Last updated on December 27, 2022
At first glance, emerald and baguette cut diamonds are pretty similar. Although these two cuts share some traits, some features set them apart. Emerald cut vs baguette cut diamonds – let’s discover the difference and see what aspects to consider when choosing between the two.
What Is an Emerald Cut Diamond?
The emerald cut is one of the oldest diamond shapes, with origins tracing back to the 1500s.
Emerald cut diamonds are prominent in a rectangular shape with cropped corners; however, they are available in a square shape as well. They typically feature 57 facets parallel to each other and the stone’s girdle. The emerald cut is less fiery than the brilliant cut as it is not fashioned to maximize the gem’s fire, brilliance and scintillation. This cutting technique is meant to emphasise the stone’s clarity. However, it is worth mentioning that the emerald cut emits wider and more dramatic flashes of light than the brilliant cut.
The term emerald cut was not used until the 1920s when the cut increased in popularity. During the Art Deco period (1908 to 1935), when clean lines and symmetry were admired, the emerald cut became a huge trend. Since then, emerald cut diamonds have been among the most popular choices for engagement rings and other jewellery pieces.
What Is a Baguette Cut Diamond?
The modern history of the baguette cut traces back to the early 20th century when the cut was reintroduced for diamonds by Cartier in 1912.
The cut got its name from the French “bague”, which currently translates as a ring. However, until the 17th century, the term was referred to any jewellery in general, meaning the diminutive “baguette” translates as “small jewel”. The word “baguette” was not used to refer to a diamond cut until the early 20th century when the geometric designs of Art Nouveau and Art Deco movements influenced the development of the baguette cut.
The modern baguette cut is a variation of the table cut and features an elongated rectangular shape with straight or tapered edges. The classic step cut baguette features 14 facets.
The baguette cut is usually used for accent stones, frequently seen in three-stone ring designs. Recently the baguette cut has become a beautiful alternative to traditional diamond cuts working as a centre stone for those looking for a unique and minimalist appearance.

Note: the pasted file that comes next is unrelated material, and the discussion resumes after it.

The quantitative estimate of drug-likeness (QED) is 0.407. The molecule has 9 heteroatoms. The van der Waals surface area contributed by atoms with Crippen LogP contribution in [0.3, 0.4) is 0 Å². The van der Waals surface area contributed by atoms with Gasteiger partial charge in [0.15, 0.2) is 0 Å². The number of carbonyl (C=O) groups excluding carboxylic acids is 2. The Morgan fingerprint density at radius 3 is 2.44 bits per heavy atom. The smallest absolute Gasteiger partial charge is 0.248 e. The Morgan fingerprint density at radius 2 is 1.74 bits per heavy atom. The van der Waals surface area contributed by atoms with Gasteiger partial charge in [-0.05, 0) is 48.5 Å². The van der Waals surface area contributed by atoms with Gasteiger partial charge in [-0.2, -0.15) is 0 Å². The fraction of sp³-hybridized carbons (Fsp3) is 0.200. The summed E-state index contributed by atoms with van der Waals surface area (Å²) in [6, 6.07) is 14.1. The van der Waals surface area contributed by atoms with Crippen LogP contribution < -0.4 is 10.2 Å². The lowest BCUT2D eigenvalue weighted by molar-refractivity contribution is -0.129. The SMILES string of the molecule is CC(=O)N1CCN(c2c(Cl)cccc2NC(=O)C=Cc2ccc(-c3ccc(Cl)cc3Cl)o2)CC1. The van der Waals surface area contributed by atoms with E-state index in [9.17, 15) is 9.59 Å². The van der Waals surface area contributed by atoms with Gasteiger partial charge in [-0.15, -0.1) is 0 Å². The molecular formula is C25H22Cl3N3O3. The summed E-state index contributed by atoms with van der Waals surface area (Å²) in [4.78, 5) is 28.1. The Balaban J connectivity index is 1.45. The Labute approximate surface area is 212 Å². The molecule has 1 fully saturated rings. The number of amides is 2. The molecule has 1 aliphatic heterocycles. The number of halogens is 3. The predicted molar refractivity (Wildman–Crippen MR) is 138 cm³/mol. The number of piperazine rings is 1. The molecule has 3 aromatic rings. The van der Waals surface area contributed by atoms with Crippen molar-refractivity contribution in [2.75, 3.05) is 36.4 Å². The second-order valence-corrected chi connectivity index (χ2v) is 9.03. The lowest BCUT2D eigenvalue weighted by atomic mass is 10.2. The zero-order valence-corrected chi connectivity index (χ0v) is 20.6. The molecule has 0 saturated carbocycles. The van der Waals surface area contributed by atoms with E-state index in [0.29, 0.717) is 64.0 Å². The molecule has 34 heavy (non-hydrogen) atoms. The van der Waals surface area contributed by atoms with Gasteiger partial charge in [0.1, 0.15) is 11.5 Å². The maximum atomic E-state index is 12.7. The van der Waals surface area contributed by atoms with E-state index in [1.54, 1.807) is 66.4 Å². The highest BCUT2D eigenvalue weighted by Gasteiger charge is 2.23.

Emerald Cut vs Baguette Cut Diamonds
Like many other diamond cuts, emerald cut and baguette cut diamonds may look similar at first glance. They both have a step facet pattern and an elongated rectangular shape. However, at a closer look, the difference in design becomes apparent.
An emerald cut diamond has cropped corners that give it an angular shape, while a baguette cut diamond features sharp edges giving it a more geometric appearance.
From a durability perspective, the baguette cut is more prone to chipping, especially if the diamond has inclusions close to its sharp corners.
Cut and Facets
Both emerald and baguette cut belongs to the step cut group. They have large tables, and their facets are arranged to emphasise the stone’s clarity. However, the emerald cut is known for creating a “hall of mirrors” effect, making the facets appear endless as they approach the middle of the diamond. The distinction is caused by the difference in shape and number of facets. The emerald cut has 57 facets, while the baguette features only 14.
Fire, Brilliance and Scintillation
Even though both emerald and baguette cuts belong to the step cut group, the emerald cut diamonds exhibit a stronger amount of brilliance and sparkle compared to the baguette cut diamonds.
The difference in brilliance is caused by the number of facets that determine how light enters and exits the diamond. The more facets, the more brilliance. However, neither emerald nor baguette can compete with brilliant cuts in terms of brilliance as the brilliant cut facet arrangement is designed to maximize a stone’s fire, brilliance and scintillation.
Colour and Clarity
Diamond brilliance directly affects colour. If you compare two diamonds with visible yellowish tints, the more sparkly diamond will look less coloured as the higher level of brilliance makes the colouration less noticeable. Since emerald cut diamonds exhibit more brilliance, they have an advantage over baguette cut stones.
Emerald and baguette cuts are also a little different in how visible their flaws are. Both cuts feature open tables making inclusions in them easily seen. However, the emerald cut diamonds exhibit a higher level of brilliance, meaning the flaws in them will not be as visible as in baguette cut diamonds if both stones have the same size and clarity grade.
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